Tell us about Rhett, your very impressive grand prix horse.
Jim: Rhett is an 11 year old gelding that is half holsteiner/ half dutch harness horse. He is 17.2 hands of fire breathing dragon. He was bred in Kentucky by Shirley McQuillan. She owns him.
How did you come to find Rhett?
Jim: Becky Langworst called me up and said, “I have got your horse standing in the barn.” At the time I was taking a clinic with Conrad Schumacher so I drove over to Becky’s. There Rhett was: big, wild, large. My first reaction was that he had interesting mechanics, with undirected energy. I knew the horse was unique, but I needed to go home and sleep on it.
I have been lucky to ride such kind generous horses like Donnatelli and Don Principe, and thought I was relatively talented as a rider, but was very unsure after riding Rhett once, that he would fit into my training.
But I decided the next morning that I would take him home. Rhett is a little like Chicken Little. I didn’t know if he would even fit in my trailer. But he followed me right into the trailer and I thought that was a good omen.
What’s the journey been like with Rhett; bringing him to the Grand Prix and the Florida CDI competitions?
Jim: I have never sat on a horse that makes such physical demands of me. The trot is a jackhammer to sit, need to ride him with a lot of core muscles. And if you get it wrong, there is no subtle way to correct. It’s a constant search for self balance.
I spent years of Rhett’s spooking, bolting, running on the forehand, careening around the arena. Putting changes on him was the hardest thing I’ve ever done as a horseman.
I have never been so powerless with a horse who is so much quicker than me. He is so lightening fast in his reactions. No cruise control. No power steering. He requires my complete focus.
In 2009 Rhett and I went to Germany on the US Dressage Foundation grant from Anne Barlow Ramsey. We competed in the small tour and trained with Michael Klimke. Rhett had won a lot of high score awards in our region, and was 7th in the Developing Horse National Championships, but when I went to Germany, I was finishing at the bottom of the classes.
In Germany with the cold whipping winds and the intensity of the show grounds Rhett went back to his old spooking, bolting self—complete with no half halt. This for me was an epiphany: I must have Rhett honestly on the aids no matter what the conditions.
That got me out of my comfort zone for sure. Go BIG or go home. Don’t back off. Be able to go forward and have your half halts work.
Then you returned to Germany in 2010?
Jim: Yes, I went back to work with Michael Klimke because I felt there was so much more I had to learn. To prepare Rhett for the grand prix, I needed someone to kick my tail. I was there for 6 months.
Can you tell us about your experiences using BioStar’s Colostrum-38?
Jim: Rhett is so susceptible to Florida skin problems: fungus, scratches, rashes, hives, and he gets so depressed. When his immune system is this reactive it really affects his performance. I’ve tried every topical out there but I wasn’t addressing his immune issues systemically.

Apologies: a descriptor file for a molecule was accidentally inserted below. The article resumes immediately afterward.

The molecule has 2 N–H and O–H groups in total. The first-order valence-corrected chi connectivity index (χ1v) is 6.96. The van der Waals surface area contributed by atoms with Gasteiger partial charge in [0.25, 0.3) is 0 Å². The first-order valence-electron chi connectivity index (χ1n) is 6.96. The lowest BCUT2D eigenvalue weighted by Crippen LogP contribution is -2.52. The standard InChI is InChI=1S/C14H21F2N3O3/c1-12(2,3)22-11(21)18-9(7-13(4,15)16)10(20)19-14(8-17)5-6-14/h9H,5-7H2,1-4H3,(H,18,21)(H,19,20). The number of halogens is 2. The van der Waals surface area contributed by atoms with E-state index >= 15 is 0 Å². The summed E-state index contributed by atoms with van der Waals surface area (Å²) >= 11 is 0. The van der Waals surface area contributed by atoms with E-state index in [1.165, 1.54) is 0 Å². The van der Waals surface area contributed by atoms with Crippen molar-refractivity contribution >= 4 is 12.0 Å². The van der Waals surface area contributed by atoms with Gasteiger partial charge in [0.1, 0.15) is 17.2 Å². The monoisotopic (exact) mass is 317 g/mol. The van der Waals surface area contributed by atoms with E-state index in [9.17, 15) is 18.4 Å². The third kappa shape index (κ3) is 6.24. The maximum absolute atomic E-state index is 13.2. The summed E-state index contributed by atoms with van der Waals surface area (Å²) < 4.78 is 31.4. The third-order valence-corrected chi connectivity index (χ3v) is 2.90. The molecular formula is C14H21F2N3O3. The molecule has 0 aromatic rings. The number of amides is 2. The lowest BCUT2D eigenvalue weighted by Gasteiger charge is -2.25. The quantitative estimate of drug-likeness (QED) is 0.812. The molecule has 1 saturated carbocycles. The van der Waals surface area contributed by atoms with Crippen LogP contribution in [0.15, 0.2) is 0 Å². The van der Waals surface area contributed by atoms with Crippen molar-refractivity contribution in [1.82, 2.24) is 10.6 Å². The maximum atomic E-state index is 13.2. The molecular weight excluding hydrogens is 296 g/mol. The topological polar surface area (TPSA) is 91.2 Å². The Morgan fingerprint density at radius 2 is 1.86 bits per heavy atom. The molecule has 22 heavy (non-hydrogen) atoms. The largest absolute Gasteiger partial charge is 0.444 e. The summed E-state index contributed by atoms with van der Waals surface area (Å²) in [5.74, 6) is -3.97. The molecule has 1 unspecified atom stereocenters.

When I put him on Colostrum-38, his skin got better, he felt better physically. I got a positive energy boost that I can use in the ring. He is so ulcer prone and the colostrum helps his gut, and helps to keep him feeling good.
Our horses are exposed to all kinds of bacteria, viruses when they compete, and the colostrum helps his immune system so that his body can better resist the viruses and bacteria. Colostrum is an essential part of Rhett’s program.
There was quite a difference in Rhett from your first CDI the end of January, to your second CDI in February.
Jim: At the first CDI he had broken out in scratches and his skin was irritated all over. He just didn’t feel up to par. We finished sixth in that CDI, our first, but Rhett wasn’t himself.
Then I got him on your Colostrum-38, and he started feeling better really quickly. By the time of the second CDI, three weeks later, everything had cleared up, his coat looked beautiful, and I was able to deliver a better performance (placing fifth in the Grand Prix, and fourth in the Grand Prix Freestyle).
Rhett got scratches again the day before you had to ride the grand prix at the Dressage Derby in march.
Jim: Yes he did. But they weren’t nearly as bad as they have been in the past. They literally popped up over night. I just upped the colostrum, and added your recommendation of coconut oil (on the scratches and in his feed) and that combination really worked. There was a huge difference in 12 hours.
You had solid performances at the Derby: fifth in the Grand Prix and fourth in the Grand Prix Freestyle.
Jim: He felt happy and proud in the ring. That’s really important to me, because I want him to enjoy his work.
And now you are on the USET Long List for the 2012 Games!
Jim: yes, so my plan is to go to Holland in May and train with Edward Gal and compete over there. Plan to be back the end of August so that hopefully Rhett and I can compete at Gladstone in September.
What has Rhett taught you?
Jim: Rhett has taught me that I cannot demand — I have to invite him like a friend to piaffe, to passage. He has taught me to make it fun for him. I actually sing to him when we are schooling. He has really taught me to find the motivation for the horse to feel proud, to show off.
And he has taught me the importance of nutrition; that the closer to nature we feed, the healthier our horses are.